Tidbits of daily life in my very own secret underground volcano lair, otherwise known as Kyoto University’s Bioinformatics Center…

  • Our lab building is one of the more modern on campus (remind me one day to capture some of the cool derelict buildings that sit on the edge of the campus: I swear, on sunny days they look straight from some Dr Moreau’s Island movie). The architecture is somewhat reminiscent of California-style 60’s: think John Lautner’s Desert Modern with more wood or Lloyd Wright with more glass… At any rate, it’s considerably nicer (and in better shape) than my last place of work.
  • I spend my days at work barefoot (and I love it). Like most Japanese research labs, ours is a shoe-free zone: you are required to leave your outside-shoes in a locker by the door.
  • Another typical Japanese tradition: food omiyage. Mix this with the fact that, out of a dozen researchers, there will always be one or two freshly returning from a trip abroad and you have a kitchen corner that looks like an international food court, all year round.
  • We have, I kid you not, twelve different recycling bins in our lab. That’s not counting special items like batteries, pens, electronic parts etc., which all have their specific recycling deposit box in another building. Every friday afternoon, all the lab’s researchers have a giant round of Jan-ken-pon to pick who has to bring it all out to the campus’ recycling center.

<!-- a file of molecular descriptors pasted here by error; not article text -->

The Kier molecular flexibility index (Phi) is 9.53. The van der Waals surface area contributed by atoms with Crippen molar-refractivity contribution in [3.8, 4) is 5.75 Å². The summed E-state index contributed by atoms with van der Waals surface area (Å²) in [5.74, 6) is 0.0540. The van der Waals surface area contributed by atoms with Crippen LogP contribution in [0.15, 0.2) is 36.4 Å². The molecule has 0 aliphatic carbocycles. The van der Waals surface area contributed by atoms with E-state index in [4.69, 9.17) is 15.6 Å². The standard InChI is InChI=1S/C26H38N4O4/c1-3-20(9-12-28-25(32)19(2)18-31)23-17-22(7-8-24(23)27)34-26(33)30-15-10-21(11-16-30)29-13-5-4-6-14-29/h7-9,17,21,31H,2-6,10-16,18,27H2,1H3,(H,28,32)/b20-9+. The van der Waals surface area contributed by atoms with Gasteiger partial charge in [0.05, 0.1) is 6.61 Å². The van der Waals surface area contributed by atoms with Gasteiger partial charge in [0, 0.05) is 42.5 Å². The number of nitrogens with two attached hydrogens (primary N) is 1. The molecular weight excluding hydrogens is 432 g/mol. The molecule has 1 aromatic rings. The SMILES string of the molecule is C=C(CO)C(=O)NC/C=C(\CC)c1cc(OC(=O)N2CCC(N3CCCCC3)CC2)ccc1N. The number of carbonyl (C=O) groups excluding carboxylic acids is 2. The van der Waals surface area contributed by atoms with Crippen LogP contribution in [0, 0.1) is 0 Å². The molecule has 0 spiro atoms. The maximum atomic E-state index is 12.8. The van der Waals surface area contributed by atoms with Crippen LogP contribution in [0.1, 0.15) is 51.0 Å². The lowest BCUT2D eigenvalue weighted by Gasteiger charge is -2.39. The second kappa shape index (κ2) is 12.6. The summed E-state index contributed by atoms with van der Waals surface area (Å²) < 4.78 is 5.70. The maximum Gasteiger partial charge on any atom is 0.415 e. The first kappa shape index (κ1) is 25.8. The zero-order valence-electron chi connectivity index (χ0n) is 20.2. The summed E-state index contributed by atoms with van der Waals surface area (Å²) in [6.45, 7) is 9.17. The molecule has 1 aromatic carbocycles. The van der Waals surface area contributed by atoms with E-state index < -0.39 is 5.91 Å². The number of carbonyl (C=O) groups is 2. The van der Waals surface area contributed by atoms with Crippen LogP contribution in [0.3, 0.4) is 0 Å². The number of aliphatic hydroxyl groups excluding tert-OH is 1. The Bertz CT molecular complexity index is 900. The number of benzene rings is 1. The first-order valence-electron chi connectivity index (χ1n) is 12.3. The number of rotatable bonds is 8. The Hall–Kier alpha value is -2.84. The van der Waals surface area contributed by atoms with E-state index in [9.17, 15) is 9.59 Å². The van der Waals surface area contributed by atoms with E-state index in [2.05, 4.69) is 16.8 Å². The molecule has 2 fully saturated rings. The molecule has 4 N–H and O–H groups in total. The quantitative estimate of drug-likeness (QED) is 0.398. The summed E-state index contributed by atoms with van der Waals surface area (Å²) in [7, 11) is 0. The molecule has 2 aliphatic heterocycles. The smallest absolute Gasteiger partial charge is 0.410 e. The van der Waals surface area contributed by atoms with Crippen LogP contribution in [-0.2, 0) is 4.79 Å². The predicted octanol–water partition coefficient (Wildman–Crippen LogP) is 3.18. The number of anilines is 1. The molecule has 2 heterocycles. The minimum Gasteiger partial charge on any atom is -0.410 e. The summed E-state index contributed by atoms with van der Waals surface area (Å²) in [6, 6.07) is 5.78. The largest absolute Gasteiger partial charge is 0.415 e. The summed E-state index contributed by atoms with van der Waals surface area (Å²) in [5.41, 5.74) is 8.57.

• My morning commute from Kyodai’s international residence to the lab is approximately 10 minutes by foot (on a leisurely stroll). I believe this is the closest I’ve ever lived from work to date. Also: since the residence is all the way to the top of a small hill, while Kyodai’s campus is at the very bottom, I could ride my bike the entire way and not have to hit the pedals once (and possibly end up smashed by the Kyoto-Nara express train while crossing the tracks, but beside that). The hike back is way less fun.
  • Beside the ever-impressive Entrance Ceremony and half a dozen redundant mandatory lectures on miscellaneous research-related topics, I am finally getting to the good part of huge layer-cake bureaucratic administrations: welcoming parties! Five of them, to be exact: one for each level of subdivision of each faculty or research institute I officially depend on. Free food (and booze): yay!